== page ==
Fighting Canadian Sprawl with TDRs

The TDR, or transfer of development rights, could be a way for Canadian cities to reduce the expansion of its sprawling cities, according to this piece.
April 28, 2011, 6am PDT | Nate Berg
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Written by Sumeet Gulati, an Associate Professor at the University of British Columbia, this article argues that Canadian cities can learn from the successful use of TDRs in the U.S.

"There is one policy instrument that raises the cost of suburban development without hurting local landowners: Transferable Development Rights (TDR's). This instrument has been successfully tried in the U.S. and our governments could improve on their experience. TDR's allow the sale of development rights from a protected area to areas suitable for densification.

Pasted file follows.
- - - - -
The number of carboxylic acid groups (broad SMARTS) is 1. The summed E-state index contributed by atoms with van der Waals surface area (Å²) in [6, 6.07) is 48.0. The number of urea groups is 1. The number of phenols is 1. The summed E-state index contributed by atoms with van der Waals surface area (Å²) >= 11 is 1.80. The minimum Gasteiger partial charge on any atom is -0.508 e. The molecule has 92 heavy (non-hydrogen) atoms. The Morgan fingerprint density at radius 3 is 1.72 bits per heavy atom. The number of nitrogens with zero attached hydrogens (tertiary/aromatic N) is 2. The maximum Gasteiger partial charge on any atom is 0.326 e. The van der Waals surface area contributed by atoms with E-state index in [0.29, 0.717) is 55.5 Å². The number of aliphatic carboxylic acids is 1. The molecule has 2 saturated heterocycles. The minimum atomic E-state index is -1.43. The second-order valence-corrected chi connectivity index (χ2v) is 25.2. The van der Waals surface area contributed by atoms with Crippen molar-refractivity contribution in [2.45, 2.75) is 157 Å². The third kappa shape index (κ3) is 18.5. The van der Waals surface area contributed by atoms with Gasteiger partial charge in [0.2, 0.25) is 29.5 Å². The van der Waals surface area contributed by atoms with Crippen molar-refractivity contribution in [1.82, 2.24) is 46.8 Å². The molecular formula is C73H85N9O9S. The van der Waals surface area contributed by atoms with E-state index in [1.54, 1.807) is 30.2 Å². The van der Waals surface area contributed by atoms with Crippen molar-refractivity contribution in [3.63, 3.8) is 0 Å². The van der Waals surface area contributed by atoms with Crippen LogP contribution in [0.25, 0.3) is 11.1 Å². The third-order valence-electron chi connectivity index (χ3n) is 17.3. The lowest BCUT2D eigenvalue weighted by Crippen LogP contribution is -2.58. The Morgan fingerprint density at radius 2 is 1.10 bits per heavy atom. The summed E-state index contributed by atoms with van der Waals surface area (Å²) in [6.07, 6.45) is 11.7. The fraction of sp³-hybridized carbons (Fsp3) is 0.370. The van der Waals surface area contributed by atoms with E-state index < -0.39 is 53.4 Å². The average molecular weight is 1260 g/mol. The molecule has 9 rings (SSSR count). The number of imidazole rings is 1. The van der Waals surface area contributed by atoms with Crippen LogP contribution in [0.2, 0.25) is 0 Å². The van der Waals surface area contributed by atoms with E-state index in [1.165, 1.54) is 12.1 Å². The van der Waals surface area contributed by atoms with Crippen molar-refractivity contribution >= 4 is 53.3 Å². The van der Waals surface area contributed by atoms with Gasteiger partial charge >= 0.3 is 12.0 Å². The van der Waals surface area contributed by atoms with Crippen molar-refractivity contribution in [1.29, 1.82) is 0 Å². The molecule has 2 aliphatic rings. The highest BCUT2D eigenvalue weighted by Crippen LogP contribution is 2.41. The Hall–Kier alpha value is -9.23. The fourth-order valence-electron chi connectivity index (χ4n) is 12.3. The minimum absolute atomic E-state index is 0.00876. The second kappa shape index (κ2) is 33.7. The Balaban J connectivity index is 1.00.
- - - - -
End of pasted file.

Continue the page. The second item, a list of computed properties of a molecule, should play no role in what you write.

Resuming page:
In 1998, Chesterfield, N.J., located about 55 kilometres from Philadelphia, adopted a TDR program to protect its rural character. The aim was to divert new development into a dense new site away from prime farmland and the historic city centre. The township required builders to buy TDR's in order to build in a planned mixed-use site close to the New Jersey Turnpike. Owners could sell 1 development right per 10 acres of farmland. As of April 2007, approximately 91 per cent of the units proposed for the mixed-used development were contracted, and 3,200 acres of farmland had been preserved. The price for a one TDR in the last auction, held in 2004, was $50,000."

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Published on Friday, April 22, 2011 in Globe and Mail
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